Who is a peer educator?
A new research report published as part of the European Youth Health Champions project challenges the notion of “peer education” as something that goes beyond age and gender and extends to community in the widest sense. The report, produced by the Royal Society for Public Health (RSPH), compiles results from a literature review, focus groups, surveys and case studies involving young peer educators aged between 14 – 25 years. The findings will be used to develop a training resource through the project, which is led by StreetGames.
The Report on the use and effectiveness of health peer education for young people in European countries highlights that peer education increases the knowledge and skills of those involved, revealing that the method is particularly useful for tackling sensitive issues such as sexual health, HIV prevention and domestic violence, and especially effective in promoting physical activity and healthy active lifestyles.
The European Youth Health Champions project is funded by the Erasmus+ programme and, in addition to StreetGames and RSPH, the partners include Birmingham City Council (UK), International Sport and Culture Association, the Flemish Institute for Sports Management and Recreation Policy (Belgium), BG Be Active (Bulgaria) Aġenzija Żgħażagħ (Malta) and Mine Vaganti NGO (Italy).
RSPH found that a wide range of factors influence the success of peer education programmes, including:
- The use of theory and evidence to ensure a clear understanding of what can drive behaviour change and an intervention’s outcomes.
- There is already a large among of evidence-based, quality resources available to support the design and evaluation of peer education programmes on a wide range of topics.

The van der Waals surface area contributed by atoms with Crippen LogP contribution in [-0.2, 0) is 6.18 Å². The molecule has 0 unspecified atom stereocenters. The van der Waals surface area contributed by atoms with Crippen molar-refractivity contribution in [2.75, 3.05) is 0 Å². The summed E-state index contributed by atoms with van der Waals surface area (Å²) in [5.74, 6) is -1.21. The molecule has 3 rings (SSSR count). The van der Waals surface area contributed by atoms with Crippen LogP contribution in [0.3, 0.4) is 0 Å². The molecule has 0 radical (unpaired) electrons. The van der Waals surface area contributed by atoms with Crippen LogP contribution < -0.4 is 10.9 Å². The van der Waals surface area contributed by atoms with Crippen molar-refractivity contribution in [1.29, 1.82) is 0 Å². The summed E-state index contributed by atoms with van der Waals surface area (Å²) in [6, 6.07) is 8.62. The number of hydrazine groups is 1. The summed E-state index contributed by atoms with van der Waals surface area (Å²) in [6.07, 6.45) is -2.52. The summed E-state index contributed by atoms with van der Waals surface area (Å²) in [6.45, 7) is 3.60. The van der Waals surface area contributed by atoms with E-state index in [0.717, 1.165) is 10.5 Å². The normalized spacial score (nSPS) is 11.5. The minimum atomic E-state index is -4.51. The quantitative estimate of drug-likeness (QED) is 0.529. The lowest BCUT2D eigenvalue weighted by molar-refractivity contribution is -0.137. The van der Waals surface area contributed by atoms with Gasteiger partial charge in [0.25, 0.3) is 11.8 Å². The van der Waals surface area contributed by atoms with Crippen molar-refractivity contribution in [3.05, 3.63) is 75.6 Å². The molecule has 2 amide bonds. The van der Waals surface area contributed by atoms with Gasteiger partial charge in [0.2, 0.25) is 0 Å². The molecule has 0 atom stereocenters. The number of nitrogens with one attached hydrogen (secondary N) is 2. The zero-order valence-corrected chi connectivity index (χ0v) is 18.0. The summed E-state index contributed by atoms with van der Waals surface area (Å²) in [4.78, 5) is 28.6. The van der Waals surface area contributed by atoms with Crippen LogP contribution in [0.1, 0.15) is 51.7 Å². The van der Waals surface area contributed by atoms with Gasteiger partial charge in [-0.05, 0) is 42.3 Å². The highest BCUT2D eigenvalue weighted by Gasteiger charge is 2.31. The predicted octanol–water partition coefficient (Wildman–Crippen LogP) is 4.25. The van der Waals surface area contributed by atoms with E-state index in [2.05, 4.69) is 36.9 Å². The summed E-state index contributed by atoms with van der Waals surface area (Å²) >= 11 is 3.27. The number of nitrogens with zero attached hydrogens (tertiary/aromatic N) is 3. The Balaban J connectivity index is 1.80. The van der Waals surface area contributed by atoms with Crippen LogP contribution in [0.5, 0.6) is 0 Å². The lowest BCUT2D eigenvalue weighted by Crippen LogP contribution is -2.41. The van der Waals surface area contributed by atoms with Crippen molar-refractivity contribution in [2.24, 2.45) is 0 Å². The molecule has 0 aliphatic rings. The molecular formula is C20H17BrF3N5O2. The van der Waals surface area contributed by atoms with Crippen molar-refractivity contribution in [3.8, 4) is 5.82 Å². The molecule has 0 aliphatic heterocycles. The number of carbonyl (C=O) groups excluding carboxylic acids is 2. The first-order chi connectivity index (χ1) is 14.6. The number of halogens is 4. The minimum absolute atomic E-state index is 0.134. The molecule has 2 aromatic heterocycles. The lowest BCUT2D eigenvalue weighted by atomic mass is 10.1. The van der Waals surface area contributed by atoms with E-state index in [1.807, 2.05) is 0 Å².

- A systematic and sustained approach to delivery of peer education programmes is essential.
- Strategies for recruitment of peer educators should aim to build a team that reflects the characteristics and diversity of the target group, the mix of personalities and learning styles.
- The active participation of the target audience, in this case, young people, in the design and development of interventions is highly recommended.
With regard to the role, competencies and training of peer educators, the results of the primary and secondary research agreed that:
- Training should have clear goals and structure, but should be flexible and adaptable to different settings and contexts.
- Trainers and peer educators should be treated as equals through collective ownership of the content of the training and involvement in planning and evaluating.
- Training should take place in youth settings.
- Trainers should be aware of the flexible development of peer educator roles and allow participants to develop at their own pace.
- The most popular training methods are practical approaches, shadowing experienced leaders, group work and outdoor activities.
- The most important competencies for a peer educator were seen to be a combination of interpersonal skills and knowledge: communication skills, core health and wellbeing knowledge, specific topic knowledge, presentation skills and leadership.
- That the experience of e-learning on peer education is limited but it is seen by young people as a methodology that can be explored in combination with face-to-face training.
The main output of the research has been the development of a competencies framework, to guide the development of an open access training programme for peer educators.
Now the European Youth Health Champions partners are focusing on developing the project’s e-learning platform and face-to-face programme for young health peer educators, which is expected to be launched in early 2019.
In the meantime, the training programme will be tested in the UK by 60 young people from Belgium, Bulgaria, Italy, Malta and the UK in June and July 2018.
Download the full report on the use and effectiveness of health peer education for young people in European countries.
Find out more about the European Youth Health Champions project.